NATA Launches New "At Your Own Risk" Website
Baltimore, June 23, 2016 – In its continued commitment to reducing risk of injury and ensuring the health and well-being of athletes and physically active individuals, the National Athletic Trainers’ Association announced today the launch of At Your Own Risk (AYOR), a new public awareness campaign designed to educate, provide resources and equip the public to act and advocate for safety in work, life and sport. In an effort to provide comprehensive information, the association has launched a website, AtYourOwnRisk.org that provides recommendations on keeping student athletes and communities active and employees safe on the job.
“The National Athletic Trainers’ Association has reinforced its commitment to health and safety of active Americans in all walks of life,” said NATA president Scott Sailor, EdD, ATC. “The launch of the At Your Own Risk website is a natural next step for us as we strive to keep physically active individuals on the job, on the playing field and injury-free in their everyday lives. Accessing information from the site can not only help minimize injury but also help reduce potentially chronic or fatal outcomes.”
The site includes pertinent information for parents, student athletes, school administrators, employers, legislators and others on the benefits of sports and physical activity and how athletic trainers can play a substantial role in mitigating risk. Browsers can participate in individual quizzes to test their knowledge of sport and occupational safety protocols. An interactive map of all 50 states provides detailed information about recommended sports safety policy implementation; indicates percentages of schools with a full time athletic trainer; and lists those schools that have received NATA’s Safe Sports School Award. There is also an opportunity to share personal stories on how a policy, procedure or athletic trainer improved safety, saved a life or made a substantial difference in school or the community; and information on sports safety legislation and how to support related bills.
- Among children, those ages 15 to 17 experience the highest rate of emergency room visits.
- The secondary school athletic population leads the nation in athletic-related deaths.
- In 2014-2015, 59.2 percent of injuries reported to an athletic trainer by high school athletes were sustained in competition; the remainder occurred during practice.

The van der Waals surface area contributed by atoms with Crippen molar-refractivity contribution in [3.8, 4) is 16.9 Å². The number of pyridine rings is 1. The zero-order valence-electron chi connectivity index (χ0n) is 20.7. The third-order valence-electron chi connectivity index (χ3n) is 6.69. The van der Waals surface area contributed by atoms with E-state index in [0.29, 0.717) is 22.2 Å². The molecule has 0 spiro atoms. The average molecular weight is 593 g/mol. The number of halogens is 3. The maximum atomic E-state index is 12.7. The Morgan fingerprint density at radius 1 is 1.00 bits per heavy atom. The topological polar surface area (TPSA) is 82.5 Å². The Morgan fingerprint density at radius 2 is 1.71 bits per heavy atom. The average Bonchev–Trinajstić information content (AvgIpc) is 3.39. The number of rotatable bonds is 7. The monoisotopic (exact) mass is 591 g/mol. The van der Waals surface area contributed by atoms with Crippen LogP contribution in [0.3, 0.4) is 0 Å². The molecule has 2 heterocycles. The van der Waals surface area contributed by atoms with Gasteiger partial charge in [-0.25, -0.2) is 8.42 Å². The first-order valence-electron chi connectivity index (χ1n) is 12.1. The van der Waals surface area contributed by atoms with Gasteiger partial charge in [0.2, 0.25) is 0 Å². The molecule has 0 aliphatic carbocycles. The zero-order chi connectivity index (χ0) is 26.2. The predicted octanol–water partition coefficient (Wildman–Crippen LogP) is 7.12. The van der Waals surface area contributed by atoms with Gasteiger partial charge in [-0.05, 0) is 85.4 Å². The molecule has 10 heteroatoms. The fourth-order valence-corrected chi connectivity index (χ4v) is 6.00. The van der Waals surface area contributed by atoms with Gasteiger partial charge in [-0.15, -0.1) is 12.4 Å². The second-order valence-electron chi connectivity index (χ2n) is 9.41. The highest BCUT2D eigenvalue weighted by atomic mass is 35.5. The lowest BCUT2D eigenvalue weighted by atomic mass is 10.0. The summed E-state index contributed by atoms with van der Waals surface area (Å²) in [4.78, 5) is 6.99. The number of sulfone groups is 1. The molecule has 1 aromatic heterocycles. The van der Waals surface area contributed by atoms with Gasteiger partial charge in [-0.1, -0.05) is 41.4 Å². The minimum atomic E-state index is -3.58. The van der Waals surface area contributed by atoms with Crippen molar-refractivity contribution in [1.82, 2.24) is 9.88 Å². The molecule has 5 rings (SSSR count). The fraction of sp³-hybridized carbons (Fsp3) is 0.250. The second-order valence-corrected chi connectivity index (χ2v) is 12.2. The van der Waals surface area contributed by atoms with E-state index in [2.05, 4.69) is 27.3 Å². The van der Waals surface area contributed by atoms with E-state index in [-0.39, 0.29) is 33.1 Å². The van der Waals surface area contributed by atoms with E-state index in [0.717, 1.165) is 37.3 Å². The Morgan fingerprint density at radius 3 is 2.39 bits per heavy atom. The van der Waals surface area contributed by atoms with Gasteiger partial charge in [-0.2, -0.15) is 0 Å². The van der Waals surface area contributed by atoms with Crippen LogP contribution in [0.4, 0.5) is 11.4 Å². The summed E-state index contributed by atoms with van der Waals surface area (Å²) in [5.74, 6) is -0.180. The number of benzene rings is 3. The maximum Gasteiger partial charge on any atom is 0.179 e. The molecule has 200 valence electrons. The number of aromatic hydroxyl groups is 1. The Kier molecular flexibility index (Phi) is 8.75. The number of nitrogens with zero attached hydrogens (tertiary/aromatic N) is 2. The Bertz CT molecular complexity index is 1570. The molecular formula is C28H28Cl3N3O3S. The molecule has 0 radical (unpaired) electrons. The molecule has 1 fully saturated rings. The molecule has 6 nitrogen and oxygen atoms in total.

- In 2015 alone, 50 high school athletes’ lives were lost during sport or physical activity while thousands of others have long-term complications resulting from athletic injuries.
- Work-related musculoskeletal disorders, including those of the neck, upper extremities and low back, are one of the leading causes of lost workday injury and illness.
- The estimated national annual cost of occupational injuries and illnesses is $250 billion.
- Companies that employ athletic trainers report a decrease in costs associated with workplace injuries by more than 50 percent.
- 80 percent of surveyed companies that employ athletic trainers found a positive return on investment of $3 or more for every $1 invested in an athletic training program.
In addition to AYOR, NATA has reinforced its commitment to health and safety through various programs this year. The association and the Youth Sports Safety Alliance, composed of more than 260 organizations, hosted the seventh annual Youth Sports Safety Summit. The association also partnered with the American Medical Society for Sports Medicine and hosted the second annual Collaborative Solutions for Safety in Sport meeting. Both programs addressed best practices and encouraged a collaborative approach to sports safety and improvement in safety protocols. As a result of its continued commitment to sports safety, NATA is a finalist for the National Council of Youth Sports STRIVE (Sports Teach Respect, Initiative, Values and Excellence) Award.
“We will provide ongoing and updated content that equips each of us with information to begin or continue a dialogue with school administrators, employers and others,” added Sailor. “We will continue to champion education, research and legislation to protect the lives of young athletes and others.”
NATA has issued the following call to action:
- Take the interactive quiz to assess your risk and test your knowledge of basic safety protocol.
- School administrators should apply for the Safe Sports School Award that recognizes schools that have implemented best practices to prevent injury and promote a culture of safe play.
- Parents should educate themselves on youth sports safety protocols and work with school sports medicine teams, and specifically athletic trainers, to reduce risk for their child, as well as encourage and support legislators that do the same.
- School administrators need to work hand-in-hand with school sports medicine teams, and specifically athletic trainers, to develop a proactive plan (i.e. emergency action plan) to reduce risk on and off the field.
- Students should report injuries as they happen to athletic trainers or other members of the sports medicine team.
- Parents, administrators and legislators should ensure that young athletes have access to health care professionals who are qualified to make assessments and decisions.
- Parents and school administrators should contact federal legislators to support national sports safety and physical activity resolutions.
- Employers should examine how working hand-in-hand with medical professionals, specifically athletic trainers, and developing a proactive injury prevention plan can help to keep employees on the job and significantly decrease the costs associated with workplace injuries.
For resources and specific recommendations to keep athletes, community and workplace safer, visit www.AtYourOwnRisk.org.